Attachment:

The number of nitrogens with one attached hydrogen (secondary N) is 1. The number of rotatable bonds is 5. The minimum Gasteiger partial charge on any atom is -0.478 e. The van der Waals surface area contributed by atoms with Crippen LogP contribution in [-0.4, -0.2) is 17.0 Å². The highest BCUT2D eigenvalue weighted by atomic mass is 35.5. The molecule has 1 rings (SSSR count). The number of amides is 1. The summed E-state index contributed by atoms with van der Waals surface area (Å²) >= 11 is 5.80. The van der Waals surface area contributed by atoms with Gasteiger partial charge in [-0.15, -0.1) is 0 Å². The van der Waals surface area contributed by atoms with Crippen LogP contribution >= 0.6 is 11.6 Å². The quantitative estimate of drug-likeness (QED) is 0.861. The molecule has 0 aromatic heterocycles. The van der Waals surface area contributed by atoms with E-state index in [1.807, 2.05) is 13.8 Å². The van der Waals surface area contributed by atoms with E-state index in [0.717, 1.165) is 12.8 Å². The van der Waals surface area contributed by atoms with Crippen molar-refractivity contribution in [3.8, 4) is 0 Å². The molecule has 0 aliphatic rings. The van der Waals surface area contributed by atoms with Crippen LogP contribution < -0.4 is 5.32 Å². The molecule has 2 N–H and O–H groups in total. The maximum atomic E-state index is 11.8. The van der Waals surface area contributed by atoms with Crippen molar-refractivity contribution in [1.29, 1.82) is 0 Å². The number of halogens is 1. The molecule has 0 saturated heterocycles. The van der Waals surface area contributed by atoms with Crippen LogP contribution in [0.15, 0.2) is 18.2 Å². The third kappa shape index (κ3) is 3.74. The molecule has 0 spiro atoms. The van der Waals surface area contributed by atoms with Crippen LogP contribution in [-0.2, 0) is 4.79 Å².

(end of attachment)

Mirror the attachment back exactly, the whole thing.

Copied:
The number of nitrogens with one attached hydrogen (secondary N) is 1. The number of rotatable bonds is 5. The minimum Gasteiger partial charge on any atom is -0.478 e. The van der Waals surface area contributed by atoms with Crippen LogP contribution in [-0.4, -0.2) is 17.0 Å². The highest BCUT2D eigenvalue weighted by atomic mass is 35.5. The molecule has 1 rings (SSSR count). The number of amides is 1. The summed E-state index contributed by atoms with van der Waals surface area (Å²) >= 11 is 5.80. The van der Waals surface area contributed by atoms with Gasteiger partial charge in [-0.15, -0.1) is 0 Å². The van der Waals surface area contributed by atoms with Crippen LogP contribution >= 0.6 is 11.6 Å². The quantitative estimate of drug-likeness (QED) is 0.861. The molecule has 0 aromatic heterocycles. The van der Waals surface area contributed by atoms with E-state index in [1.807, 2.05) is 13.8 Å². The van der Waals surface area contributed by atoms with E-state index in [0.717, 1.165) is 12.8 Å². The van der Waals surface area contributed by atoms with Crippen molar-refractivity contribution in [3.8, 4) is 0 Å². The molecule has 0 aliphatic rings. The van der Waals surface area contributed by atoms with Crippen LogP contribution < -0.4 is 5.32 Å². The molecule has 2 N–H and O–H groups in total. The maximum atomic E-state index is 11.8. The van der Waals surface area contributed by atoms with Crippen molar-refractivity contribution in [1.29, 1.82) is 0 Å². The number of halogens is 1. The molecule has 0 saturated heterocycles. The van der Waals surface area contributed by atoms with Crippen LogP contribution in [0.15, 0.2) is 18.2 Å². The third kappa shape index (κ3) is 3.74. The molecule has 0 spiro atoms. The van der Waals surface area contributed by atoms with Crippen LogP contribution in [-0.2, 0) is 4.79 Å².